Analysis of Results

Cakes contained numerically lower moisture and CP compared with the respective meals whereas fat content was greater. Cakes and JM had similar fiber content but lower than NM. Cakes and JM also had lower AA content than NM.
Experiment 1: There was no effect of diet on rate of lay for the overall trial or any 4 wk period of Exp. 1. Hen BW was not affected by diet. Hens fed the control diet consumed less (P < 0.05) feed compared with hens fed Brassica-containing diets in the first 8 wk of the experiment, but not thereafter. Overall, eggs from hens fed the NM diet were heavier than those from controls (P < 0.01). Feeding of NC, JM, or JC resulted in lighter eggs than those from layers fed the control diet (P < 0.01). Experiment 2: Feeding Brassica diets depressed ATTD of dry matter (P < 0.01), gross energy (P < 0.01) and AID of CP (P < 0.01) compared with controls. The AID of most essential AA, with the exception of tryptophan, was reduced feeding Brassica diets compared with controls (P < 0.01). The AID of tryptophan was increased feeding Brassica diets compared with controls (P < 0.05). Brassica cakes had greater (P < 0.05) ATTD of both DM and gross energy than NM, but NM had greater (P < 0.05) AID of arginine, histidine, lysine, methionine, and sulfur AA than NC. Brassica cakes averaged 32% greater AME values than meals.


The present study demonstrated that Brassica cakes and meals can be fed to laying hens at dietary inclusions up to 20% without adverse effects on hen productivity or egg quality. It was further demonstrated that while the AID of AA in all co-products was moderately high (>70%), further investigation is required to relate pre-press quality indicators in the seed to nutrient digestibility of the post-press co-products that result.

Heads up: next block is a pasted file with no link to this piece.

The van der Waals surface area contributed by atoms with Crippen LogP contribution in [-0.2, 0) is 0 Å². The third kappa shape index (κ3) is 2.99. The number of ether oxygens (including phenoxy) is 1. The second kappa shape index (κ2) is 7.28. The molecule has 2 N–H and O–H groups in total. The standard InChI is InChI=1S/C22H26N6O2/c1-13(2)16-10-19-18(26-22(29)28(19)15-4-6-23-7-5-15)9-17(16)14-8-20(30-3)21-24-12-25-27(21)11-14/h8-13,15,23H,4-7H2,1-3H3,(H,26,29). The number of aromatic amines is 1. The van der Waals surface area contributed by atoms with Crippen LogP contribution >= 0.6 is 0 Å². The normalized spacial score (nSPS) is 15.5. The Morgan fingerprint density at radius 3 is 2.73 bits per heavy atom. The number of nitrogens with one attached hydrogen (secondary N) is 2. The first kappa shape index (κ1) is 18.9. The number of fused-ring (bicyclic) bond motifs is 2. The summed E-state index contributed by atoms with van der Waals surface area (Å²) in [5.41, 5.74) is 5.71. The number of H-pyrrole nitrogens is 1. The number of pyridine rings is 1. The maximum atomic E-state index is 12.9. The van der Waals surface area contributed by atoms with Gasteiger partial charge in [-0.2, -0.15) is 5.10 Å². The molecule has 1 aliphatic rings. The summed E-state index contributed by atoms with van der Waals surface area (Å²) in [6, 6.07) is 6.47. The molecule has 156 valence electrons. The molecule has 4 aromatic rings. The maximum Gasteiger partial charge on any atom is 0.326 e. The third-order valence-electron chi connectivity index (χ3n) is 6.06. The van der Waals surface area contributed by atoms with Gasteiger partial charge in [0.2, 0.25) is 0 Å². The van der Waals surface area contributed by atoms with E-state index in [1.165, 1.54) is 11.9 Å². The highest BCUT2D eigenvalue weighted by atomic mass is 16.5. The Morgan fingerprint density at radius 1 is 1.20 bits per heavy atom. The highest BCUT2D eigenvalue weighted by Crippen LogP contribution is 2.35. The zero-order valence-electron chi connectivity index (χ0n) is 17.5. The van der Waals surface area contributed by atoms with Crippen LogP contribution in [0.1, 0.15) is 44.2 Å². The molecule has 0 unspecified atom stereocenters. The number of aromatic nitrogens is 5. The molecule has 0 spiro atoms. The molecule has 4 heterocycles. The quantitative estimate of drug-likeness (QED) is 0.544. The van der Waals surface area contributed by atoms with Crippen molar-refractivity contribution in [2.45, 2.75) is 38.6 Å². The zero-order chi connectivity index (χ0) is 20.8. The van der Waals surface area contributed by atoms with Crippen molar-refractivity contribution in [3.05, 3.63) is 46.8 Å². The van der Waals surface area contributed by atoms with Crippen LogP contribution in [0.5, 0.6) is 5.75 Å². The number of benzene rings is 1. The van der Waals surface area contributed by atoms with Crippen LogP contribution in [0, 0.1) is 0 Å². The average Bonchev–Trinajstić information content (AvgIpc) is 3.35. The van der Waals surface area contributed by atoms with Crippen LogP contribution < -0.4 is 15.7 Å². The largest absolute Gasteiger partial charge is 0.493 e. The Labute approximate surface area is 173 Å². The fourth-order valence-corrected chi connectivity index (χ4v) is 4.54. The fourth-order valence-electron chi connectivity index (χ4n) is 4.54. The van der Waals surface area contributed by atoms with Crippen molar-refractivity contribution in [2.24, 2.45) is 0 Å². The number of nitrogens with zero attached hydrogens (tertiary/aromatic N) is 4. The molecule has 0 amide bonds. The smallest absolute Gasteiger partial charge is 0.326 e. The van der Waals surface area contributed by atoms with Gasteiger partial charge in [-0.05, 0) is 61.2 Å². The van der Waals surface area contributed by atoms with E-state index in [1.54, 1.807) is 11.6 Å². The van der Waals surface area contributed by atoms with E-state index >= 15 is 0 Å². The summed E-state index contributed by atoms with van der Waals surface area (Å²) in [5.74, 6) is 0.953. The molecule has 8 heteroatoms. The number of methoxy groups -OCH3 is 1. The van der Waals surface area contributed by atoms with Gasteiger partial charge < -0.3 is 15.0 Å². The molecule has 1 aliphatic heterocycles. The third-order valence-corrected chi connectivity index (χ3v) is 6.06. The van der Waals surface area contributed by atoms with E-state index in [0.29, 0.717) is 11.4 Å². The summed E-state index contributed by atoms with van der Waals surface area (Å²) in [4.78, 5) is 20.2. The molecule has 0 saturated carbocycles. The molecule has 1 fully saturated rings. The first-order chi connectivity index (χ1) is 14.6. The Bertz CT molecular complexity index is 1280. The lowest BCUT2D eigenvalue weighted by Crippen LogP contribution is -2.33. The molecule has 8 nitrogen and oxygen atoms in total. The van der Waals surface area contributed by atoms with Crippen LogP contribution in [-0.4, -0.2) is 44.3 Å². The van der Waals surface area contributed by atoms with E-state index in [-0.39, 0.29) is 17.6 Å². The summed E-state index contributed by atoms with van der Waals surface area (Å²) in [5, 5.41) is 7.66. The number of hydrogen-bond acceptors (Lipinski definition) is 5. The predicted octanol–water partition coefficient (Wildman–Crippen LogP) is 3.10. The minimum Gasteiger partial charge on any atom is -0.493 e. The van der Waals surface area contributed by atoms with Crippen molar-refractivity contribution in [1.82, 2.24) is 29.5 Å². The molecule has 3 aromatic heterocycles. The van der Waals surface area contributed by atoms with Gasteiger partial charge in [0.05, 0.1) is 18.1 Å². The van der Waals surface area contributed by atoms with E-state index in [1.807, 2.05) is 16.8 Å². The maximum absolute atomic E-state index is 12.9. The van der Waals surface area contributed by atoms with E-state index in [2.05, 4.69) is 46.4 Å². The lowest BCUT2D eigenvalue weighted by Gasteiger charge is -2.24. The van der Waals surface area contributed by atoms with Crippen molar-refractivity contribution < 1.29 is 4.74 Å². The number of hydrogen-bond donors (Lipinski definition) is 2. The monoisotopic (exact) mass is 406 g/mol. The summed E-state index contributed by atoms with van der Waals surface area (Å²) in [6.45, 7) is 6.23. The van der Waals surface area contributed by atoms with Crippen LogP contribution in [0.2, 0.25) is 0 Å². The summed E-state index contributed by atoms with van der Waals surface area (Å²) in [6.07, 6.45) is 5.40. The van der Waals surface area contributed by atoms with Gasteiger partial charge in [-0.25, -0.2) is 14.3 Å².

Two experiments evaluated feeding Brassica (B.) napus (canola) or B. juncea co-products to brown-shelled egg laying hens. In Exp. 1, diets including 20% B. napus or B. juncea extruded-expelled cakes (NC, JC) or solvent-extracted meals (NM, JM) compared to a control diet with no Brassica co-products, were fed to 120 hens (4 hens/cage, n = 6) for 36 wk. In Exp. 2, DM, gross energy, CP and amino acid (AA) retention/digestibility was determined by feeding diets containing 30% B. napus or B. juncea cakes or meals and basal diet to 240 hens (8 hens/pair of cages, n = 6) for 7 d. Cakes averaged 40 g/kg lower moisture, 28 g/kg lower CP, and 84 g/kg greater fat content compared with meals. In Exp. 1, there was no effect of diet on lay percentage or BW throughout the experiment. Feed consumption was 3.5 g/d lower in layers fed JM compared with controls and egg: feed was reduced by 14 mg egg/g feed in layers fed JC (P < 0.01). Although eggs from layers fed NM were 0.7 g heavier than controls, eggs from layers fed NC, JM or JC were 1.4 g lighter than controls (P < 0.01). Eggs from layers fed Brassica diets contained a greater proportion (1.6%-points) of monounsaturated fatty acids compared with controls (P < 0.01). Eggs from layers fed B. juncea had a relatively greater proportion (0.2%-points) of C18:3 (n3) compared with those of layers fed B. napus diets (P < 0.01). Feeding Brassica diets reduced digestibility of DM (5%-points), gross energy (7%-points) and CP (4%-points) vs. basal (P < 0.01). The digestibility of indispensable AA except tryptophan, was reduced feeding Brassica diets vs. basal (P < 0.01). We concluded that feeding B. napus and B. juncea extruded-expelled cakes and solvent-extracted meal at 20% of diets to hens supported acceptable lay performance and egg quality over a 36 wk production cycle. Digestibility data indicated that indispensable AA in Brassica co-products had moderately high (75 to 85%) apparent ileal digestibility.